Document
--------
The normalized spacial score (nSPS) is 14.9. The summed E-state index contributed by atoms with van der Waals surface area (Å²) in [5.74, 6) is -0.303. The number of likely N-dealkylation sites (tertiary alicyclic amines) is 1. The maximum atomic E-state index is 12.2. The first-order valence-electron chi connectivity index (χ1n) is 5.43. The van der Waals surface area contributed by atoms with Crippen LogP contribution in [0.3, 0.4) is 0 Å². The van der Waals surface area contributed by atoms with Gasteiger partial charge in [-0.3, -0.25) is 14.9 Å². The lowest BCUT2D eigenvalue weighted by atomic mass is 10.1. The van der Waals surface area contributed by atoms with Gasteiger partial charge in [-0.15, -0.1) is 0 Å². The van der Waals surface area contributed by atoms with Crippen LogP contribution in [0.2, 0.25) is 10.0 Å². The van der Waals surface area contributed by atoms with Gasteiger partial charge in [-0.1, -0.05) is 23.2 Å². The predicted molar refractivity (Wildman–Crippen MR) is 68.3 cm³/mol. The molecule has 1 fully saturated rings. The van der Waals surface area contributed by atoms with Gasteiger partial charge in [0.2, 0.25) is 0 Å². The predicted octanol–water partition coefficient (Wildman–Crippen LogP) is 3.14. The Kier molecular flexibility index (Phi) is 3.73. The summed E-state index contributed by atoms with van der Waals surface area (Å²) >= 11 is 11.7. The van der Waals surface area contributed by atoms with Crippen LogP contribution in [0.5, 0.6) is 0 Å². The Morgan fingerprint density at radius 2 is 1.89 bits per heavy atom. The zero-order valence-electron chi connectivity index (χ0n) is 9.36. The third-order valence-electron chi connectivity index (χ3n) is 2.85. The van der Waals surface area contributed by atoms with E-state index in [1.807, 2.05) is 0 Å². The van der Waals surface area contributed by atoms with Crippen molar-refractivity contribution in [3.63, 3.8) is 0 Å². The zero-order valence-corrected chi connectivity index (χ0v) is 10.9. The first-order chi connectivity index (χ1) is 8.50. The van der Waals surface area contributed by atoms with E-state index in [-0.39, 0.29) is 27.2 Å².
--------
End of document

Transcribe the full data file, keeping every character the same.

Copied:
The normalized spacial score (nSPS) is 14.9. The summed E-state index contributed by atoms with van der Waals surface area (Å²) in [5.74, 6) is -0.303. The number of likely N-dealkylation sites (tertiary alicyclic amines) is 1. The maximum atomic E-state index is 12.2. The first-order valence-electron chi connectivity index (χ1n) is 5.43. The van der Waals surface area contributed by atoms with Crippen LogP contribution in [0.3, 0.4) is 0 Å². The van der Waals surface area contributed by atoms with Gasteiger partial charge in [-0.3, -0.25) is 14.9 Å². The lowest BCUT2D eigenvalue weighted by atomic mass is 10.1. The van der Waals surface area contributed by atoms with Gasteiger partial charge in [-0.15, -0.1) is 0 Å². The van der Waals surface area contributed by atoms with Crippen LogP contribution in [0.2, 0.25) is 10.0 Å². The van der Waals surface area contributed by atoms with Gasteiger partial charge in [-0.1, -0.05) is 23.2 Å². The predicted molar refractivity (Wildman–Crippen MR) is 68.3 cm³/mol. The molecule has 1 fully saturated rings. The van der Waals surface area contributed by atoms with Gasteiger partial charge in [0.2, 0.25) is 0 Å². The predicted octanol–water partition coefficient (Wildman–Crippen LogP) is 3.14. The Kier molecular flexibility index (Phi) is 3.73. The summed E-state index contributed by atoms with van der Waals surface area (Å²) >= 11 is 11.7. The van der Waals surface area contributed by atoms with Crippen LogP contribution in [0.5, 0.6) is 0 Å². The Morgan fingerprint density at radius 2 is 1.89 bits per heavy atom. The zero-order valence-electron chi connectivity index (χ0n) is 9.36. The third-order valence-electron chi connectivity index (χ3n) is 2.85. The van der Waals surface area contributed by atoms with E-state index in [1.807, 2.05) is 0 Å². The van der Waals surface area contributed by atoms with Crippen molar-refractivity contribution in [3.63, 3.8) is 0 Å². The zero-order valence-corrected chi connectivity index (χ0v) is 10.9. The first-order chi connectivity index (χ1) is 8.50. The van der Waals surface area contributed by atoms with E-state index in [-0.39, 0.29) is 27.2 Å².